Wednesday, March 1, 2017
Signs Your Parents Need Help at Home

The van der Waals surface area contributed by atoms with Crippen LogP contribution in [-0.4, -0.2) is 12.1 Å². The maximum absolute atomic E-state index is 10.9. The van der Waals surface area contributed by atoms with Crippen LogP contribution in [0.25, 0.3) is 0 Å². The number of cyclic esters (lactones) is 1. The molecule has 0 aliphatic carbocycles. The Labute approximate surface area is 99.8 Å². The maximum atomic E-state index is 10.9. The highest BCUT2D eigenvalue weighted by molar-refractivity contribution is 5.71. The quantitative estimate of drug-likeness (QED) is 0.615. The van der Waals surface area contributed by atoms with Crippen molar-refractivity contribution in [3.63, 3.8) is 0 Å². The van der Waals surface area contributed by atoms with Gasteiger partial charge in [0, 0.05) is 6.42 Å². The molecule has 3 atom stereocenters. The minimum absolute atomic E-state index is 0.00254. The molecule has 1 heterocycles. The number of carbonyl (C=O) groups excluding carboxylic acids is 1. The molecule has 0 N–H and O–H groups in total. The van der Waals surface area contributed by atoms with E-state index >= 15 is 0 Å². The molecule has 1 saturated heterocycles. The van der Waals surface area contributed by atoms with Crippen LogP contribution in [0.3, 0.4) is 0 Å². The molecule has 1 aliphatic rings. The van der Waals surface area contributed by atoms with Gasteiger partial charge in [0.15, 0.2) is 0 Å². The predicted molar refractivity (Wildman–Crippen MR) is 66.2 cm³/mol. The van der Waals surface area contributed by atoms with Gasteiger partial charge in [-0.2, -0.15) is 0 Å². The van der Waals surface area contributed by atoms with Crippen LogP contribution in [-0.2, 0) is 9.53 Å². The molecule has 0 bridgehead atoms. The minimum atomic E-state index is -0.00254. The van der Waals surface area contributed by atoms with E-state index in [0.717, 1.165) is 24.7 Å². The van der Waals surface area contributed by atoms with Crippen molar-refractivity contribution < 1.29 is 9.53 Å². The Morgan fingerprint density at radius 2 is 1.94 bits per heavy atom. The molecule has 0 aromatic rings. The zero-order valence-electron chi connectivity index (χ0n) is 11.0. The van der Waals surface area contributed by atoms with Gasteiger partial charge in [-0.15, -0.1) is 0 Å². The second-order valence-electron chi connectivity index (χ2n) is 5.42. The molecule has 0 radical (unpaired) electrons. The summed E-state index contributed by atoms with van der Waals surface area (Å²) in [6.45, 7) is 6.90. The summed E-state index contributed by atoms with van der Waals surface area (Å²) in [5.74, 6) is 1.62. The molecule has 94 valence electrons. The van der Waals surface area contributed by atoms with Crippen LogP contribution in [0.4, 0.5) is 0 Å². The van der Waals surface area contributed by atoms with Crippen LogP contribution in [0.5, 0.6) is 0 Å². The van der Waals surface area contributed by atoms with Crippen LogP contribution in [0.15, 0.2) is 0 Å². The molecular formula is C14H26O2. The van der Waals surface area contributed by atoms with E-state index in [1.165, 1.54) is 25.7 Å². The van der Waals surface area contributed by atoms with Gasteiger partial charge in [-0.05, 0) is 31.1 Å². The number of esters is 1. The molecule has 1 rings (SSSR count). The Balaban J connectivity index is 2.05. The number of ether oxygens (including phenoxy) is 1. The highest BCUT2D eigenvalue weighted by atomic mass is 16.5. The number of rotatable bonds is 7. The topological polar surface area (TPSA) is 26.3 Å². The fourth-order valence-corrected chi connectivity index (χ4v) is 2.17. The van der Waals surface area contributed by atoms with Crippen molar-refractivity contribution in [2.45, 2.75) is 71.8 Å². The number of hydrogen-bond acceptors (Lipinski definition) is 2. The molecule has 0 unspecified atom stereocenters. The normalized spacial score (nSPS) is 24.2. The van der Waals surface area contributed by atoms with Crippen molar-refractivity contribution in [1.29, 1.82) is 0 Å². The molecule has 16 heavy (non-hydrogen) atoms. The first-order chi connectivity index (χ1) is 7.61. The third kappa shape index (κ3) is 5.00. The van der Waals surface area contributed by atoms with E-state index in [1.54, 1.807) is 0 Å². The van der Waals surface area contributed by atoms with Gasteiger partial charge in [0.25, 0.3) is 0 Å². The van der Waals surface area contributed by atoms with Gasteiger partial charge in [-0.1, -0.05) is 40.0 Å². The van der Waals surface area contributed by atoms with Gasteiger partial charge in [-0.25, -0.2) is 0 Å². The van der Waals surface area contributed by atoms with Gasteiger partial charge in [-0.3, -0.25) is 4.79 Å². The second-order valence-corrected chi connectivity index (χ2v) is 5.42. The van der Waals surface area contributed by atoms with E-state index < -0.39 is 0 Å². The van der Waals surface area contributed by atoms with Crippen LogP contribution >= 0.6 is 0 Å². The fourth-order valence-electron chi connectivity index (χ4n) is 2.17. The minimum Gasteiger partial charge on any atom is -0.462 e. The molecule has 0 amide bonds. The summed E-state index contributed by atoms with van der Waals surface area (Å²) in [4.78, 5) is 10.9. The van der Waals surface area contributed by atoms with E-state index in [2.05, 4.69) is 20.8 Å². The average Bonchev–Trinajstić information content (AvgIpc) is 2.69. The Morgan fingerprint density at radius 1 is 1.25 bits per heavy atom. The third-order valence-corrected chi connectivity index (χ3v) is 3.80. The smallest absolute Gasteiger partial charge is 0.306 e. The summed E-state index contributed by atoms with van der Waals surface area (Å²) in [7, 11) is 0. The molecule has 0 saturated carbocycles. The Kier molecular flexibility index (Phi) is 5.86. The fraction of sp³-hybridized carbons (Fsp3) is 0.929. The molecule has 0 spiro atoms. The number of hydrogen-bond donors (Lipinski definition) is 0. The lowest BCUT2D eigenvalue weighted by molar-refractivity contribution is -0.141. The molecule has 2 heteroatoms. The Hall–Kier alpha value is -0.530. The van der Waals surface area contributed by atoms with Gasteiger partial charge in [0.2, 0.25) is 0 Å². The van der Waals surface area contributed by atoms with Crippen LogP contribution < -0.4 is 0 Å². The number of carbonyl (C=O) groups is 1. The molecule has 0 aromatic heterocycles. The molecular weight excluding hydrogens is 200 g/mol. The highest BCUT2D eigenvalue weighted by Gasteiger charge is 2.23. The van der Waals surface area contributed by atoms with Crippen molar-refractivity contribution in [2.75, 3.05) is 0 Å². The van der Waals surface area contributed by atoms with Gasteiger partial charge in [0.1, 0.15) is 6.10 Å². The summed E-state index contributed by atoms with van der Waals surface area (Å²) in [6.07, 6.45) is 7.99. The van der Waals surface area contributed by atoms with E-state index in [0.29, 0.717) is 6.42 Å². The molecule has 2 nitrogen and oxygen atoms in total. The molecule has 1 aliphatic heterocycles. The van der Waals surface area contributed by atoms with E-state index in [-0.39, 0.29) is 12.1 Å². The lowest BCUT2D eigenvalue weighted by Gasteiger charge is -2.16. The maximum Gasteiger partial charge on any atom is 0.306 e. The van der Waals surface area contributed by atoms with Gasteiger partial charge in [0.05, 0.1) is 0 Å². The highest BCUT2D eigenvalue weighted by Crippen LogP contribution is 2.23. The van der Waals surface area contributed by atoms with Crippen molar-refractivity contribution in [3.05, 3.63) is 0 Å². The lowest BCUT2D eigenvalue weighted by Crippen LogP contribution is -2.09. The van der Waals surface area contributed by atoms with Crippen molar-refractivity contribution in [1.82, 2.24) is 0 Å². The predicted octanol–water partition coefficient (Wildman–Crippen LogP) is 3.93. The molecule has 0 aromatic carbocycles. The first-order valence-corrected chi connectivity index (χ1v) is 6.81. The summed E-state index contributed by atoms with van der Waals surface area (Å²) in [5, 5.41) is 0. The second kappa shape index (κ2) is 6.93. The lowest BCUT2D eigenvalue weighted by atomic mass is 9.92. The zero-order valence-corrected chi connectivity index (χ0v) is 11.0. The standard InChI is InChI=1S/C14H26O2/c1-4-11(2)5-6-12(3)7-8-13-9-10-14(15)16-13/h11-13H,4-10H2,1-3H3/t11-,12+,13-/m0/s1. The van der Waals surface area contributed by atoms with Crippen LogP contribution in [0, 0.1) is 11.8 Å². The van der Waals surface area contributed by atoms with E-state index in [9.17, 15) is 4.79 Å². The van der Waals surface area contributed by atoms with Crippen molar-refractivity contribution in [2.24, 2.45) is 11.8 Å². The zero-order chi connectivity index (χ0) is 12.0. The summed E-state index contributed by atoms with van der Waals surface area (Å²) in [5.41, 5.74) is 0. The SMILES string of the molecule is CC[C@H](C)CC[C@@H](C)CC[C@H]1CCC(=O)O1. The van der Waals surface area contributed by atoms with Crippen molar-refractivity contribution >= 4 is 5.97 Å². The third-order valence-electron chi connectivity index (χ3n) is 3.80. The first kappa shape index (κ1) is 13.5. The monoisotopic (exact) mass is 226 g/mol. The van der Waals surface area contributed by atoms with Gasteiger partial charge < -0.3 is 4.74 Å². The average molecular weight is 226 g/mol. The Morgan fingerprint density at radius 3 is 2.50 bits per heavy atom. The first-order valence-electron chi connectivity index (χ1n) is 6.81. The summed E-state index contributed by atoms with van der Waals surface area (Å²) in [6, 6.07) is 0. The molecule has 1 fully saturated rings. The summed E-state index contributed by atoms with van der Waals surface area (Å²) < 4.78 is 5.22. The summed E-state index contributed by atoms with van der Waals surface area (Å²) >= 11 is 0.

By Marlo Sollitto Knowing when to begin discussions about needed assistance with aging parents is not always as simple as one might think. Maybe you've noticed that dad's unopened mail is piling up. Or mom, once meticulous about her appearance, is wearing wrinkled clothes and not doing her hair. Perhaps there are bruises on your loved one's arms. When you bring up these observations, their instant response is, "Everything is fine, there's no need to worry." Admitting they need help would mean they can no longer take care of themselves, and no one wants to lose their independence. "Denial is the unrealistic hope that a problem is not really happening and will go away by itself. Admitting they need help and accepting assistance is not easy for people as they age. It represents a loss of independence. Denial plays a major role and signs get ignored," says Paul Hogan, Founder and Chairman of Home Instead Senior Care. The burden often falls on the family to recognize the signs that an aging parent might need help with daily living tasks. This doesn't necessarily mean that your loved one has to move to assisted living or a nursing home, but they may need some extra help in their home. If they're not willing to admit it, how do you know if your elderly parent needs home care? Look for the red flags listed below. Signs Your Parent Needs Help at Home • Spoiled food that doesn't get thrown away • Missing important appointments • Unexplained bruising • Difficulty getting up from a seated position • Difficulty with walking, balance and mobility • Uncertainty and confusion when performing once-familiar tasks • Forgetfulness • Unpleasant body odor • Infrequent showering or bathing • A strong smell of urine in the house • Noticeable decline in grooming habits and personal care • Dirty house, extreme clutter and dirty laundry piling up • Stacks of unopened mail or an overflowing mailbox • Late payment notices, bounced checks and calls from bill collectors • Poor diet or weight loss • Loss of interest in hobbies and activities • Changes in mood or extreme mood swings • Forgetting to take medications, or taking incorrect dosages • Unexplained dents and scratches on a car Once the problem is realized, the family must decide if home health care is the best option. It is generally defined as non-medical support services delivered at the home of the senior. "The aim of this kind of care is to allow seniors to remain at home longer rather than moving to an assisted living community, nursing home or other type of senior care facility. It may be appropriate if a senior prefers to stay at home but needs minor assistance with activities of daily living," says Sam Almengor, National Accounts Director for Senior Helpers, a national company that provides professional in-home assistance services. "One of the most frightening prospects for seniors is leaving home," Hogan says.